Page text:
about whether the ) or -> should be on its own line, so I'll leave
that part of the proposal vague for now.

PROPOSAL: "Function definitions should align wrapped elements using a
2-level hanging indent. There should be no arguments on the first line.
The closing parenthesis or arrow may be placed on its own line if
desired, but if so, it should be indented the same number of spaces as
the function definition itself."  **but see below**

-----

LONG FUNCTION CALL:

7 for paren-aligned
7 for 4-space indent
3 for 8-space indent
1 for "rework the code, or 4-space indent"
1 for "2 space, but no arguments on the initial line, with
       the closing } on its own line"

As a reminder, here is the code, paren-aligned:

            [_A, _B, _Cs] = re:split(?b2l(AuthSession), ":",
                                     [{return, list}, {parts, 3}]),

And 8-space aligned:

            [_A, _B, _Cs] = re:split(?b2l(AuthSession), ":",
                    [{return, list}, {parts, 3}]),

The more I looked at this topic, the more it looked like the last one,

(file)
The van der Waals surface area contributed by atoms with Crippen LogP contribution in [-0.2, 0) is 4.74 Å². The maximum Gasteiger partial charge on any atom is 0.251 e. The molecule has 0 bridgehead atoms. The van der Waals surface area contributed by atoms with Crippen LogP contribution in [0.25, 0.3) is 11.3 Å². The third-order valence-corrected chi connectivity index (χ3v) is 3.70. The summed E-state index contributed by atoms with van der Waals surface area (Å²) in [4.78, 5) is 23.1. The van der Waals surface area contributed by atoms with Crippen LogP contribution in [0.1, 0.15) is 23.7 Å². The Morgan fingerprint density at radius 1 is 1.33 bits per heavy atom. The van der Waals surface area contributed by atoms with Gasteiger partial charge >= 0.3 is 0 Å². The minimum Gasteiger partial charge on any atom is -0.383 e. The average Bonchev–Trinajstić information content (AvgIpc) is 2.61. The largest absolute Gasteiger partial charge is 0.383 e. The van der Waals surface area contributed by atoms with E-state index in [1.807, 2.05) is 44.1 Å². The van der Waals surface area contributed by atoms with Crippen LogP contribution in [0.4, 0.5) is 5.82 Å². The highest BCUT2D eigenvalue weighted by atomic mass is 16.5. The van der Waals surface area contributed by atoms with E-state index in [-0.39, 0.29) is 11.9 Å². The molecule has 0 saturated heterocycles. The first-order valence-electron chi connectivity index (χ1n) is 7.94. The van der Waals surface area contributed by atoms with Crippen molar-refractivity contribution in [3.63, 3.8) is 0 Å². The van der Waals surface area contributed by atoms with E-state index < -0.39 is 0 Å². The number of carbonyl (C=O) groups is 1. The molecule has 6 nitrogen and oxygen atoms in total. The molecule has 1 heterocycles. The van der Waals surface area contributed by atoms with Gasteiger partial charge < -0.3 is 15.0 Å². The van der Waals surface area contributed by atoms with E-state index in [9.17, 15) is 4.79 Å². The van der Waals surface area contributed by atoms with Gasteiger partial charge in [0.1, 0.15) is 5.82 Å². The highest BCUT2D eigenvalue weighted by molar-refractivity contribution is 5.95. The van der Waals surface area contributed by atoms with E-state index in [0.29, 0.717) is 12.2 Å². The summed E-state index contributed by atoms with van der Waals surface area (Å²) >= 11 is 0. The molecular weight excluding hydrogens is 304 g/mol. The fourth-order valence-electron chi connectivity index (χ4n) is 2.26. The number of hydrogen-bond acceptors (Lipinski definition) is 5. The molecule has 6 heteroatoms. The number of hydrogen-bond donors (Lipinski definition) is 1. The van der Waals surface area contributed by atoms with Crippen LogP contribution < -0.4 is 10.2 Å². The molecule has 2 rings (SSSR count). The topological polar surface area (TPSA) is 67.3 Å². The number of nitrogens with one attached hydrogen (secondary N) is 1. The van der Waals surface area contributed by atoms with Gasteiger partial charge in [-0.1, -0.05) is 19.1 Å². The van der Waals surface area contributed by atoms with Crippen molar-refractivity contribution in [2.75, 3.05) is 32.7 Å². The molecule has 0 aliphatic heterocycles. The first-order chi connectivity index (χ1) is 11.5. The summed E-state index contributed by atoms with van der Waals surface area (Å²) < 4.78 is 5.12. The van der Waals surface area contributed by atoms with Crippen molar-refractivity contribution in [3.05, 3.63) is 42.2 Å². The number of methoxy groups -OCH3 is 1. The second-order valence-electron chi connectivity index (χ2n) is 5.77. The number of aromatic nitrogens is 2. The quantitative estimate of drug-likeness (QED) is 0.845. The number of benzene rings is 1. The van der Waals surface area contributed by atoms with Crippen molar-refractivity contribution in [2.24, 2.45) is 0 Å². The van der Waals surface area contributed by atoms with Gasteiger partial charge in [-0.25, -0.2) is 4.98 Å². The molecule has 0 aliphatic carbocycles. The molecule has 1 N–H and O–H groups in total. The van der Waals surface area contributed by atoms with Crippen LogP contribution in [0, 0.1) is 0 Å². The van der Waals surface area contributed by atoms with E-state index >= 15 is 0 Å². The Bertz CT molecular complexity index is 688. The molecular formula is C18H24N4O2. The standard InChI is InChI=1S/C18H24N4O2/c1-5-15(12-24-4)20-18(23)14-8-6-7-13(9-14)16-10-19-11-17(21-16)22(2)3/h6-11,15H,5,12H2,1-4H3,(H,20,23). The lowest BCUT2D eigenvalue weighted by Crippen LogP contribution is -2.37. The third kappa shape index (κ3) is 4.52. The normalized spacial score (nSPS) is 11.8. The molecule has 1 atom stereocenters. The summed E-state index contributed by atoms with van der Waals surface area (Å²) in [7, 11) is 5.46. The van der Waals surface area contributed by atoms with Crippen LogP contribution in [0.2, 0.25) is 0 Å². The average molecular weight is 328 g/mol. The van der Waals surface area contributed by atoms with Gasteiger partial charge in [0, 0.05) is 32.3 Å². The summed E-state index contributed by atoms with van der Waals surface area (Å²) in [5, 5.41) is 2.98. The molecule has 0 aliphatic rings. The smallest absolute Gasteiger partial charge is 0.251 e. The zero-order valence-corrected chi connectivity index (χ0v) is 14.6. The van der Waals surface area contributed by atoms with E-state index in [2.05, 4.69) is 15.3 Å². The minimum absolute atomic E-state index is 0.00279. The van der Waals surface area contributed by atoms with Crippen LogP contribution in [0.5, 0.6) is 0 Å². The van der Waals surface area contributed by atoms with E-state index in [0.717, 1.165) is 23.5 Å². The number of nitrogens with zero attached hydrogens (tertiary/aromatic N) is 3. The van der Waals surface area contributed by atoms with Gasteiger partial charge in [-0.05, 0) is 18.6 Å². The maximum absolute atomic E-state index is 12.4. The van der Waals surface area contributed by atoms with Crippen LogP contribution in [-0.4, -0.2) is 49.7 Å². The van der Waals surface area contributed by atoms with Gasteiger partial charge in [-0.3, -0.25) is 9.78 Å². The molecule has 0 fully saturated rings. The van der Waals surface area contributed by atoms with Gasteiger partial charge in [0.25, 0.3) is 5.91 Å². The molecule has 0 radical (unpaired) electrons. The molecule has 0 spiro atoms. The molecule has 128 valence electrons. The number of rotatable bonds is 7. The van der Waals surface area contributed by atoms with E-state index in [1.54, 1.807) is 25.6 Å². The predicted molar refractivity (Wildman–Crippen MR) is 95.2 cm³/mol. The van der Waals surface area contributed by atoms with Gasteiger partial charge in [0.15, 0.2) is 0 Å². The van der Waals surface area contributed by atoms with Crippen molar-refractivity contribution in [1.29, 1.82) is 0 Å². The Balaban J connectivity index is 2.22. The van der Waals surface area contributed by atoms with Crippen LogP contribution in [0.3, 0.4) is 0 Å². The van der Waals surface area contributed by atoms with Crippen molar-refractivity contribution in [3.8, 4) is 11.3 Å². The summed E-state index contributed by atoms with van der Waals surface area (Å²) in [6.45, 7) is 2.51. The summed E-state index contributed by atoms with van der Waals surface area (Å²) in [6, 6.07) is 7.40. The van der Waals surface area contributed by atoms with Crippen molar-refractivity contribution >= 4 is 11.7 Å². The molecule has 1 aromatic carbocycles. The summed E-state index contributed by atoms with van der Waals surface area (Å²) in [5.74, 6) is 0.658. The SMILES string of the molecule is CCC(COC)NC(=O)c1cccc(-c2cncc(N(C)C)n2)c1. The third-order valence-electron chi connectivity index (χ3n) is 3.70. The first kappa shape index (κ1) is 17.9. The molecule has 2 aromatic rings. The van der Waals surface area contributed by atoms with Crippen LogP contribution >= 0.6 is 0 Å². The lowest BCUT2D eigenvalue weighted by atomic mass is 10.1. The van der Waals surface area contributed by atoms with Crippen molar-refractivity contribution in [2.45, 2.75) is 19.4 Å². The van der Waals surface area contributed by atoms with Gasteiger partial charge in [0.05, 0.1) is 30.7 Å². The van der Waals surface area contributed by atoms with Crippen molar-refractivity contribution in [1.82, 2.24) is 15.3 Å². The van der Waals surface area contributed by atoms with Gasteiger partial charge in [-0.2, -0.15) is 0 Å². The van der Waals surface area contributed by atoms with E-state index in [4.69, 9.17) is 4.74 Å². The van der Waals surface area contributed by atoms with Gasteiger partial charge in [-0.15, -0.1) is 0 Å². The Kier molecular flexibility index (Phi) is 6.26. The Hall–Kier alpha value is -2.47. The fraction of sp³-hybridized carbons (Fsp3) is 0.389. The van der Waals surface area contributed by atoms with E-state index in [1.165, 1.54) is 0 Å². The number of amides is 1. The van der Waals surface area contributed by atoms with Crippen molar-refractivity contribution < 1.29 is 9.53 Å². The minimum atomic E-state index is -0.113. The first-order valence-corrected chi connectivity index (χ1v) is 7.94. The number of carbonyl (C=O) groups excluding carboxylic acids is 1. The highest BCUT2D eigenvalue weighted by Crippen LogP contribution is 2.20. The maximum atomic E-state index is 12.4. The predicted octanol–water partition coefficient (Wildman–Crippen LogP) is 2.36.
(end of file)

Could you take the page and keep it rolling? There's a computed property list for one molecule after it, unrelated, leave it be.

but even more space constrained because of the existing indent of the
call itself. As such I'm going to roll it into the previous proposal:

REVISED PROPOSAL: "Function definitions *and calls* should align wrapped
elements using a 2-level hanging indent. There should be no arguments on
the first line. The closing parenthesis or arrow may be placed on its
own line if desired, but if so, it should be indented the same number of
spaces as the function definition or call itself."

That means these would be acceptable:

            [_A, _B, _Cs] = re:split(?b2l(AuthSession), ":",
                    [{return, list}, {parts, 3}]),

            [_A, _B, _Cs] = re:split(?b2l(AuthSession), ":",
                    [{return, list}, {parts, 3}]
            ),

-----

LONG LIST WRAPPING:

4 for 8-space indent
3 for "aligned with nested structure in previous line"
5 for "single character indent"
9 for "indented to match correct nesting block"
3 for "4-space indent"
1 for "2 with indented case"

Reminder: You could vote for multiple options for this question.

Here is the code block formatted with single-character indent:

    case lists:member(revs, Options) of
        false ->
            [];
        true ->
            [{<<"revisions">>, {[{<<"start">>, Start},
             {<<"ids">>, [revid_to_str(R) ||R ,_ RevIds]}]}}]
    end.

And indented to match correct nesting block:

    case lists:member(revs, Options) of
        false ->
            [];
        true ->
            [
             {<<"revisions">>,